“When I fell pregnant Carl was really happy. When I had my second scan, Carl was admitted to hospital again. So whilst I was downstairs being scanned, he was upstairs being treated for cancer. After my scan I took the photo of the baby straight up to him. He was so happy when we found out we were having another little girl. We picked Zendy’s name together.
“I was six months pregnant when Carl died on 18 January 2015. The night Carl died I laid on the bed with him with his hand on my stomach and Zendy moving inside me, whilst I listened to his heart beat.”
In June 2015, Rosa signed Lokie and Zendy up to Scotty’s Little Soldiers. Scotty’s Little Soldiers was set-up in 2010 by Army widow, Nikki Scott in memory of her husband Corporal Lee Scott to support bereaved British Forces children. Nikki and Lee had two children and she saw first-hand the effect the loss of a loved one in these circumstances can have on a child.
Rosa said: “I do worry about the girls. I don’t want them to miss out on life, for it to be less fun because they’ve lost their daddy. It’s hard when you see other families. So, it’s lovely when we go away on the holidays Scotty’s provides. We can be a family, we can make new memories and have a really lovely time. It makes us realise that things can carry on and the girls know that they are loved.
“Scotty’s provide so many lovely things. I think as the girls get older they will benefit even more. The allowance Scotty’s provided for Lokie, we spent on ballet lessons and since she’s been going she has grown much more confident, which is lovely.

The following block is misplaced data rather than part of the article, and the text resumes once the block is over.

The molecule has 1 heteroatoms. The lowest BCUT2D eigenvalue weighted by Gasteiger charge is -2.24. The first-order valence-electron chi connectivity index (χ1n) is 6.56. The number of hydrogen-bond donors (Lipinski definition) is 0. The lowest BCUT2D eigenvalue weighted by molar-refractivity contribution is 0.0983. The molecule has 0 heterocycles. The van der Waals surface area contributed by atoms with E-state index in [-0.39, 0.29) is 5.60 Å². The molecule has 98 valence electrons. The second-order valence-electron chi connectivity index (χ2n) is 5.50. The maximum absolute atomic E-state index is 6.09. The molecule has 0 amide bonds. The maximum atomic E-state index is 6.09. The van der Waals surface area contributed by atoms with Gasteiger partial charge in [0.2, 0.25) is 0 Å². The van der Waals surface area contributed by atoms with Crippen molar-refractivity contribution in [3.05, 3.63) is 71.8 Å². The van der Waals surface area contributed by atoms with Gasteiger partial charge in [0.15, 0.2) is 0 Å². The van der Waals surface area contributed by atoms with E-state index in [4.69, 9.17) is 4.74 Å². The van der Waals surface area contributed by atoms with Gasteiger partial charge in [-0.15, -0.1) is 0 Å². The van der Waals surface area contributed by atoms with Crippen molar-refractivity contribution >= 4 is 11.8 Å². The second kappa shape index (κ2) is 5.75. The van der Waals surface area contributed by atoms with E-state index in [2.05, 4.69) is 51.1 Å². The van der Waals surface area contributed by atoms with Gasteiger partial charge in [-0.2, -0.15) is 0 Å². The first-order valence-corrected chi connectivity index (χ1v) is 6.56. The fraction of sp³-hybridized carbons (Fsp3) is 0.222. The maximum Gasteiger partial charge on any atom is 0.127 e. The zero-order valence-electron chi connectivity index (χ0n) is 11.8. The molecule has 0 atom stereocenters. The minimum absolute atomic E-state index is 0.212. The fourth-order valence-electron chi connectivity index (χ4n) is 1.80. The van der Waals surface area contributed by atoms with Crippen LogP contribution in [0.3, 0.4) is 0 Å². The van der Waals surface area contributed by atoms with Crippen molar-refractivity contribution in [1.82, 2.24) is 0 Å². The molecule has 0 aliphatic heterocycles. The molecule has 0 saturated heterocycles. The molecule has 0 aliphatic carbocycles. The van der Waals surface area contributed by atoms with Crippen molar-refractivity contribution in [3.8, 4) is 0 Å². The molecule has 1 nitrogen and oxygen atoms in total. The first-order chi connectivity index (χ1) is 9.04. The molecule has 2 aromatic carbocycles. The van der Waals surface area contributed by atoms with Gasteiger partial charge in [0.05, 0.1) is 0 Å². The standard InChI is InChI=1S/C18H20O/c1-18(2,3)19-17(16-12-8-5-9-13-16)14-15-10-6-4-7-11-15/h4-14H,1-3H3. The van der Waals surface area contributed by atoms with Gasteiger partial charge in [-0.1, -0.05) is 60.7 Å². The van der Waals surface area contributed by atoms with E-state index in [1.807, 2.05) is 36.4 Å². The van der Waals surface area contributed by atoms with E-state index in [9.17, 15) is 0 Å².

“The holidays they provide are lovely. And having a stranger organise something so lovely for you; it’s just nice to know that someone cares about the girls. Zendy loves swimming and Lokie, biking, and our trip to Center Parcs was perfect for both of them. Having the holidays and parties keeps you going; they give you something to look forward to. They keep you moving forward. A lady once said to me, life won’t get better but it will be different and be a different kind of better, creating new kind of memories.
“My friends are wonderful, sweet and kind but they don’t understand what it’s like to worry about your kids after losing their father, to parent by yourself. They don’t understand what it’s like to be in the military, it’s a different way of being and it can be lonely.
“When you lose your partner, the father of your children, you worry that you’ll die and your children won’t have either parent. Scotty’s has not only been a huge support to the girls, it has also enabled me to meet people who have the same worries and understand what I’m going through. It’s lovely to see the other mums and children happy. It makes you realise that you’re not alone, that horrible stuff has happened to other families but that they can smile again and you can too.”
Scotty’s Little Soldiers provides support to children and young people who have lost a parent serving in the British Armed Forces. The charity works with families from all our Armed Forces including both Regular and Reserve forces.
To read more about how the charity helps bereaved children click here.
If you would like to make a donation or sign up to make a small regular giving donation each month you can do so here.